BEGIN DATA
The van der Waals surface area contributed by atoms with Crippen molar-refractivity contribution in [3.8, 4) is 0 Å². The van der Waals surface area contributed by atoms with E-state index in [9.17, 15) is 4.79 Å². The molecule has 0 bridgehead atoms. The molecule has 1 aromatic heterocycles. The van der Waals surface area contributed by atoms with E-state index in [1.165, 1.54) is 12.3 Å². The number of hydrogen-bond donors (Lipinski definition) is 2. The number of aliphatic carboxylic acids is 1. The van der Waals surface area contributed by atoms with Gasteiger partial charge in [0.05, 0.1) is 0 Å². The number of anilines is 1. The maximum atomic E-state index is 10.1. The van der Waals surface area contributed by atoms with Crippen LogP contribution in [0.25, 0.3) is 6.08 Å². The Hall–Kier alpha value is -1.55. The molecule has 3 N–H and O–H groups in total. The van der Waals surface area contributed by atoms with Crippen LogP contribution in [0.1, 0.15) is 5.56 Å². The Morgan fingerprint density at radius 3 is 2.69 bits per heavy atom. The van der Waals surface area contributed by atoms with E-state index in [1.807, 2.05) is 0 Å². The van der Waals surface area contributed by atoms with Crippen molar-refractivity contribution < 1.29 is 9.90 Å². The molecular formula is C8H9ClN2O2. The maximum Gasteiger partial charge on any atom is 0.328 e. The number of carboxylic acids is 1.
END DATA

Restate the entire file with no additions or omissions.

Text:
The van der Waals surface area contributed by atoms with Crippen molar-refractivity contribution in [3.8, 4) is 0 Å². The van der Waals surface area contributed by atoms with E-state index in [9.17, 15) is 4.79 Å². The molecule has 0 bridgehead atoms. The molecule has 1 aromatic heterocycles. The van der Waals surface area contributed by atoms with E-state index in [1.165, 1.54) is 12.3 Å². The number of hydrogen-bond donors (Lipinski definition) is 2. The number of aliphatic carboxylic acids is 1. The van der Waals surface area contributed by atoms with Gasteiger partial charge in [0.05, 0.1) is 0 Å². The number of anilines is 1. The maximum atomic E-state index is 10.1. The van der Waals surface area contributed by atoms with Crippen LogP contribution in [0.25, 0.3) is 6.08 Å². The Hall–Kier alpha value is -1.55. The molecule has 3 N–H and O–H groups in total. The van der Waals surface area contributed by atoms with Crippen LogP contribution in [0.1, 0.15) is 5.56 Å². The Morgan fingerprint density at radius 3 is 2.69 bits per heavy atom. The van der Waals surface area contributed by atoms with E-state index in [1.807, 2.05) is 0 Å². The van der Waals surface area contributed by atoms with Crippen molar-refractivity contribution < 1.29 is 9.90 Å². The molecular formula is C8H9ClN2O2. The maximum Gasteiger partial charge on any atom is 0.328 e. The number of carboxylic acids is 1.